Amongst these two real subjects, natural hair is wedged in throughout the story here and there.  The novel opens with Ifemelu in a salon getting her hair braided.  This was a symbol of many things – African-American women being a slave to their hair and trying to tame it at all costs to fit into American society, the workplace, etc., It’s also a place where one is meant to open up and exchange stories about themselves and often be judged, and a place which has a lot of cultural value in the African-American community for getting women together and getting men together.   The hair salon is like a meeting of cultural similarities for Africans and African-Americans.  We see Ifemelu struggle with accepting her hair when she is forced to stop relaxing it because her hair is falling out.  So she has her hair cut to a short afro.  She doesn’t accept her short kinky hair at all so she calls in sick two days because she’s apprehensive about the way she will be perceived.  As the story went on, it seemed as if Ifememlu got more radical as her her afro grew.  Is natural hair political? Is it just hair?  Those are two questions that are debated incessantly these days as the the natural hair movement spreads in the African-American community.  Acceptance of one’s appearance, actions, and ideas is one of the first steps to accepting and knowing one’s self.  This Ifemelu and Obinze both learned the long and hard way.

Chimamanda Ngozi Adichie was born in Nigeria in 1977.  She has a successful list of works starting with Purple Hibiscus which was her first novel written in 2003 and followed by Half of a Yellow Sun in 2006, which is set during the Biafran War.  The Thing Around Your Neck was a short story collection written in 2009. “My writing comes from melancholy, from rage, from curiosity, from hope.” (quote from Chimamanda Ngozi Adichie  during a lecture at Princeton University, 20 October 2010 – The Writer as Two Selves:  Reflections on the Private Act of Writing and the Public Act of Citizenship)  That is very clear in her writing.  That’s what makes it sincere and palpable.  I urge you all to give Americanah a try and to check out the video below of Adichie speaking about the dangers of the single story on TEDTalks. Brilliant!

We Need New Names

“Then we are rushing then we are running then we are running and laughing and laughing and laughing.” (back 15852479cover of We Need New Names)  The truth comes from the mouths of babes is what kept coming to mind as I was reading this captivating story.  We Need New Names struck me at first with much sadness, shock, and horror, but most of all it sparked my interest to learn more about the history of Zimbabwe.  The main character Darling narrates the hardship of her life in Zimbabwe with the language of a child.  Everything we learn in the first 60 pages of the book is recounted simply and directly.  It almost makes things feel even stronger and terrible coming from her in such an innocent way.  There are moments when the tension is so potent that I found myself squirming in my seat dreading what was coming next.

Zimbabwe is an African country with a very complex history that frankly I don’t know much about besides the few things I remember hearing on the news – food shortages, Mugabe, seizing of white owned land, etc.  All of these events start around the year 2000 like the story We Need New Names.  In the first half of the story, Bulawayo tells us the history and strife of life in Zimbabwe, while simultaneously giving us the background we need to know to understand Darling’s homeland and life.  Surprisingly, this story is more than just the terrible plight of growing up in an African country.  It is also a story of immigration and the difficulties that go along with it.  Most people think it’s easy to immigrate, especially when the person’s home country is strewn with violence, poverty, economic and political instability.  It’s just not that clear.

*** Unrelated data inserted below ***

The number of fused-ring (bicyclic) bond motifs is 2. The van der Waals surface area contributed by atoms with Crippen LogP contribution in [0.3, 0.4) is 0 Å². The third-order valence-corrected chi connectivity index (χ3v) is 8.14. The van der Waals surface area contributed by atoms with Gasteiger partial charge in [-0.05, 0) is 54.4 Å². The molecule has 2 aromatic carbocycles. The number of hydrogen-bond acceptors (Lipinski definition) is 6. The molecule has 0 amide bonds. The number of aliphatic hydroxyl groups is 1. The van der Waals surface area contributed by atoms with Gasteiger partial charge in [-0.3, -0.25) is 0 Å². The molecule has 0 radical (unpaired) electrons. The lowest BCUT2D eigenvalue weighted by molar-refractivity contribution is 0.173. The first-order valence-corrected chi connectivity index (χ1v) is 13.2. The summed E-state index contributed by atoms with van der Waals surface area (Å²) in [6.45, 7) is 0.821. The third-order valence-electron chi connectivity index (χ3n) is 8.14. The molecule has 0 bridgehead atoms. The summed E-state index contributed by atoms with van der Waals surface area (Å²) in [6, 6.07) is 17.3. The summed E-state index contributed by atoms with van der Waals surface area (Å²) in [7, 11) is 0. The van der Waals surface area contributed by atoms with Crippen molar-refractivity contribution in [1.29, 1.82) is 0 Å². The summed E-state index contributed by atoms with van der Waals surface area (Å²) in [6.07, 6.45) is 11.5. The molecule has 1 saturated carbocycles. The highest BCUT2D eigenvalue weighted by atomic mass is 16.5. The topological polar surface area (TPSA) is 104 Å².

Amongst all the savagery we read about, there is the simple fun life of being a child that stayed with me.  Darling, Chipo, Bastard, Godknows, Sbho, and Stina were making memories.  Memories that could be rekindled by simply smelling a guava.  Memories.  I think we can all relate to that, even if we haven’t left our home country indefinitely.  The memories of what we did, what we ate, what and who we love travels with us, always there in the back of our minds.  The first part of We Need New Names is just that.  It’s the memories of Darling, family, friends, life in the village and the history of her homeland, Zimbabwe.

The second half of the book explores life in the United States.  The country which is perceived to be a saviour of some sort.  Or, is it?  Darling constantly talks about her Aunt Fostalina coming to take her back to live in America.  One day it finally happens and then we get the analysis of how that goes.  Bulawayo makes an obvious critique of American lifestyle and the American perception of Africa being nothing more than that place where there are starving children, civil war, and economic instability – nothing more than a stereotype and certainly no distinction from one country to another, while still narrating through Darling.  We as the reader learn more about the hardship and heavy responsibility to provide for family in America as well as family back home in Zimbabwe.  The separation is heartbreaking.  It’s like being in some sort of purgatory.  Darling has escaped life in Zimbabwe yet she isn’t able to live wholly in America.  The longing to see her mother and her country again is interminable, but Darling can’t go home because she wouldn’t be able to return to America, like many other immigrants.

We Need New Names could be a strong contender for the Man Book Prize this year but I’m not sure it will win.  I really can’t judge  since I haven’t read the others on the shortlist yet.  I’m also looking forward to reading The Lowland, The Luminaries, and A Tale for a Time Being.  However, there are a few problems with We Need New Names, in my opinion.  Firstly, the second half of the novel seems a bit rushed compared to the first half.  Aunt Fostalina, Uncle Kojo, and Tshaka Zulu are very interesting characters that I would have loved to get to know just a little better.  Another problem is that the section on America wasn’t in-depth enough.  It seemed to lack the sensitivity and personification of the first half.  Some events were skipped over too quickly so I didn’t feel as connected to that part of the story as I did in the beginning.  Lastly, after having some time to think about it, I feel as if the construction of the second half of the novel was built on vignettes, which Bulawayo employs to convey some of the important and minor themes.  Nevertheless, We Need New Names is a book that you should take a look at.  It’s well worth the 4 stars I gave it on Goodreads.  Noviolet Bulawayo is definitely an author we will be reading a lot more from in the future.  It’s also refreshing to read an author from Zimbabwe!